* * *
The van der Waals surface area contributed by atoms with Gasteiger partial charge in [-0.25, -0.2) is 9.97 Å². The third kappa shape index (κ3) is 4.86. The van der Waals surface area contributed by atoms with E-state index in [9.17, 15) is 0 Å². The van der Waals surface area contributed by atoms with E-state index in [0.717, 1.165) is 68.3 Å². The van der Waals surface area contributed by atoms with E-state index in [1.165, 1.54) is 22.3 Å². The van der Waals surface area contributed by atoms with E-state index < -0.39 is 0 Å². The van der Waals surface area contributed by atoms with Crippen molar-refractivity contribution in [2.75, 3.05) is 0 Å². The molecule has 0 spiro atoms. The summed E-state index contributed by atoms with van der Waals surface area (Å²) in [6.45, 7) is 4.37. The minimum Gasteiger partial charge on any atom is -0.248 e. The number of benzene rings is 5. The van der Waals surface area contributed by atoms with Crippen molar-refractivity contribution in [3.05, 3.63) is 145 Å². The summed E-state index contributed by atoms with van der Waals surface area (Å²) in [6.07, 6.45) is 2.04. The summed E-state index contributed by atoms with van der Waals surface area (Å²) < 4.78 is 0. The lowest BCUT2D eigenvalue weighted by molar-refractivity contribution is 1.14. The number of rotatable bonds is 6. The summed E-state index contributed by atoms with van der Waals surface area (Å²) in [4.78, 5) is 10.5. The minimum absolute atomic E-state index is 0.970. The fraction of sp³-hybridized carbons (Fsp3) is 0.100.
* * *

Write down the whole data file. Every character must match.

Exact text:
The van der Waals surface area contributed by atoms with Gasteiger partial charge in [-0.25, -0.2) is 9.97 Å². The third kappa shape index (κ3) is 4.86. The van der Waals surface area contributed by atoms with E-state index in [9.17, 15) is 0 Å². The van der Waals surface area contributed by atoms with E-state index in [0.717, 1.165) is 68.3 Å². The van der Waals surface area contributed by atoms with E-state index in [1.165, 1.54) is 22.3 Å². The van der Waals surface area contributed by atoms with E-state index < -0.39 is 0 Å². The van der Waals surface area contributed by atoms with Crippen molar-refractivity contribution in [2.75, 3.05) is 0 Å². The molecule has 0 spiro atoms. The summed E-state index contributed by atoms with van der Waals surface area (Å²) in [6.45, 7) is 4.37. The minimum Gasteiger partial charge on any atom is -0.248 e. The number of benzene rings is 5. The van der Waals surface area contributed by atoms with Crippen molar-refractivity contribution in [3.05, 3.63) is 145 Å². The summed E-state index contributed by atoms with van der Waals surface area (Å²) in [6.07, 6.45) is 2.04. The summed E-state index contributed by atoms with van der Waals surface area (Å²) < 4.78 is 0. The lowest BCUT2D eigenvalue weighted by molar-refractivity contribution is 1.14. The number of rotatable bonds is 6. The summed E-state index contributed by atoms with van der Waals surface area (Å²) in [4.78, 5) is 10.5. The minimum absolute atomic E-state index is 0.970. The fraction of sp³-hybridized carbons (Fsp3) is 0.100.